Probability Theory and Related Fields

, Volume 175, Issue 3–4, pp 849–895

# The two-time distribution in geometric last-passage percolation

Open Access
Article

## Abstract

We study the two-time distribution in directed last passage percolation with geometric weights in the first quadrant. We compute the scaling limit and show that it is given by a contour integral of a Fredholm determinant.

## Keywords

KPZ universality Random growth Last-passage percolation Two-time distribution

## Mathematics Subject Classification

60K35 60B20 82B43 60K37

## 1 Introduction

In this paper we will consider the so called two-time distribution in directed last-passage percolation with geometric weights. This last-passage percolation model has several interpretations. It can be related to the Totally Asymmetric Simple Exclusion Process (TASEP) and to local random growth models. It is a basic example of a solvable model in the KPZ universality class. It has been less clear to what extent the two-time problem is also solvable but recently there has been some developments in this direction [1, 5, 9, 13, 17, 18]. The approach in this paper is different in many ways from that in our previous work . It is closer to standard computations for determinantal processes, more straightforward and simpler.

To define the model, let $$\left( w(i,j)\right) _{i,j\ge 1}$$ be independent geometric random variables with parameter q,
\begin{aligned} \mathbb {P}[w(i,j)=k]=(1-q)q^k,\quad k\ge 0. \end{aligned}
Consider the last-passage times
\begin{aligned} G(m,n)=\max _{\pi :(1,1)\nearrow (m,n)} \sum _{(i,j)\in \pi } w(i,j), \end{aligned}
(1.1)
where the maximum is over all up/right paths from (1, 1) to (mn), see . We are interested in the correlation between $$G(m_1,n_1)$$ and $$G(m_2,n_2)$$, when $$(m_1,n_1)$$ and $$(m_2,n_2)$$ are ordered in the time-like direction, i.e. $$m_1<m_2$$ and $$n_1<n_2$$. To see why this is called a time-like direction, and give one reason why we are interested in the two-time problem, let us reinterpret the model as a discrete polynuclear growth model. It is clear from (1.1) that
\begin{aligned} G(m,n)=\max (G(m-1,n), G(m,n-1))+w(m,n). \end{aligned}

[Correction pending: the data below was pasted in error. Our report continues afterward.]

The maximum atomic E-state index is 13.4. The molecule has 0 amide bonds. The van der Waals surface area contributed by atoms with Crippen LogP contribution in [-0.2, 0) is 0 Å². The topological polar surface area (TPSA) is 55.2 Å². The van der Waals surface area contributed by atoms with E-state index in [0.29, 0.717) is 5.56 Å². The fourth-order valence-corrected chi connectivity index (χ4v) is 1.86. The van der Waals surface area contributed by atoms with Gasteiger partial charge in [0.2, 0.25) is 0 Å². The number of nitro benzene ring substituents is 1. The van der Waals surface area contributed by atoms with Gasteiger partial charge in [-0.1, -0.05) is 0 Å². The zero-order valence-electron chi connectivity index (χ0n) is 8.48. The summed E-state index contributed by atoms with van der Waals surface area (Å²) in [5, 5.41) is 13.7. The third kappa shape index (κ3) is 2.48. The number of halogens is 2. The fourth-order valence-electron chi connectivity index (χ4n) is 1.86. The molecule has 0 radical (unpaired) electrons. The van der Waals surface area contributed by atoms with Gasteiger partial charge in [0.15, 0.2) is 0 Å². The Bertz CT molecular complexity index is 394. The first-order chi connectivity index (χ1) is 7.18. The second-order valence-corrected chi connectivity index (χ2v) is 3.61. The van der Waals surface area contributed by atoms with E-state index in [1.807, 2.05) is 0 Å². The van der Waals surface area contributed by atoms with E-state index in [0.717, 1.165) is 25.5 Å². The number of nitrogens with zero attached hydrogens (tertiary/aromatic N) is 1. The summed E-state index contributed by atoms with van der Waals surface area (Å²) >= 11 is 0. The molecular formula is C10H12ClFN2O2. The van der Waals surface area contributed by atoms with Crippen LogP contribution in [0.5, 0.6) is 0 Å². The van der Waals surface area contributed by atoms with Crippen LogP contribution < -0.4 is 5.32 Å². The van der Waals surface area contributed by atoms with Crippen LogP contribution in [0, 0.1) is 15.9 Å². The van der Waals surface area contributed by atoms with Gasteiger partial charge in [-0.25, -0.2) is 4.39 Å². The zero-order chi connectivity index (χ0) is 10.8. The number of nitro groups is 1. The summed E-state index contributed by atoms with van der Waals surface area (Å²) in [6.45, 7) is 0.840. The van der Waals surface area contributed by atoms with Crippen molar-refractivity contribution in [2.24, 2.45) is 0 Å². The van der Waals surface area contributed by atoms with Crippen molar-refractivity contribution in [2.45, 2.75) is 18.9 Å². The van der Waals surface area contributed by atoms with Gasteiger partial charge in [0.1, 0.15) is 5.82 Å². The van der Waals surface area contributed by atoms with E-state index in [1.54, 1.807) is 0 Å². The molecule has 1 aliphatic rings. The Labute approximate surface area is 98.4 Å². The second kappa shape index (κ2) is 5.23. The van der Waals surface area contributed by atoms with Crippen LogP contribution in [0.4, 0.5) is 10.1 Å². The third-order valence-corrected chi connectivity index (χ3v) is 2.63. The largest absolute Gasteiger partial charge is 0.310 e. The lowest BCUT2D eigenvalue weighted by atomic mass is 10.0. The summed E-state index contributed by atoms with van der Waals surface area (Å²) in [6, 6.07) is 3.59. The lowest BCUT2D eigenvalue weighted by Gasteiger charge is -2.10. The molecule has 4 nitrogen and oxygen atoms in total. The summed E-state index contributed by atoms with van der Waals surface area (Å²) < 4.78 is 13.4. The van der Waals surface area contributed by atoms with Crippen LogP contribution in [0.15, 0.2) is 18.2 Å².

(1.2)
Let $$G(m,n)=0$$ if $$(m,n)\notin \mathbb {Z}_+^2$$, and define the height function h(xt) by
\begin{aligned} h(x,t)=G\left( \frac{t+x+1}{2},\frac{t-x+1}{2}\right) \end{aligned}
(1.3)
for $$x+t$$ odd, and extend it to all $$x\in \mathbb {R}$$ by linear interpolation. Then (1.2) leads to a growth rule for h(xt) and this is the discrete time and space polynuclear growth model. We think of $$x\mapsto h(x,t)$$ as the height above x at time t, and we get a random one-dimensional interface. Let the constants $$c_i$$ be given by (2.1). It is known, see , that the rescaled process
\begin{aligned} \mathcal {H}_T(\eta ,t)=\frac{h(2c_1\eta (tT)^{2/3},2tT)-c_2tT}{c_3(tT)^{1/3}}, \end{aligned}
(1.4)
as a process in $$\eta \in \mathbb {R}$$ for a fixed $$t>0$$, converges as $$T\rightarrow \infty$$ to $$\mathcal {A}_2(\eta )-\eta ^2$$, where $$\mathcal {A}_2(\eta )$$ is the Airy-2-process . In particular, for any fixed $$\eta ,t$$,
\begin{aligned} \lim _{T\rightarrow \infty }\mathbb {P}[\mathcal {H}_T(\eta ,t)\le \xi -\eta ^2]= F_2(\xi )=\det (I-K_{\text {Ai}\,})_{L^2(\xi ,\infty )}, \end{aligned}
where $$F_2$$ is the Tracy–Widom distribution, and
\begin{aligned} K_{\text {Ai}}(x,y)=\int _0^\infty \text {Ai}\,(x+s)\text {Ai}\,(y+s)\,ds, \end{aligned}
is the Airy kernel. The two-time problem is concerned with the question of the correlation between heights at different times. What is the limiting joint distribution of $$\mathcal {H}_T(\eta _1,t_1)$$ and $$\mathcal {H}_T(\eta _2,t_2)$$ for $$t_1<t_2$$, as $$T\rightarrow \infty$$? From (1.3), we see that this is related to understanding the correlation between last-passage times in the time-like direction. That a time separation of order T is the correct order to get non-trivial correlations is quite clear if we think about how much random environment e.g. G(nn) and G(NN), $$n<N$$, share. It can also be seen from the slow de-correlation phenomenon, see [4, 12]. Looking at (1.4) we see that we have the fluctuation exponent 1/3 (fluctuations have order $$T^{1/3}$$), the spatial correlation exponent 2/3, and we also have the time correlation exponent 1 = 3/3 as explained. This is the KPZ 1:2:3 scaling. For further references and more on random growth models in the KPZ-universality class and related interacting particle systems, we refer to the survey papers [2, 3, 22].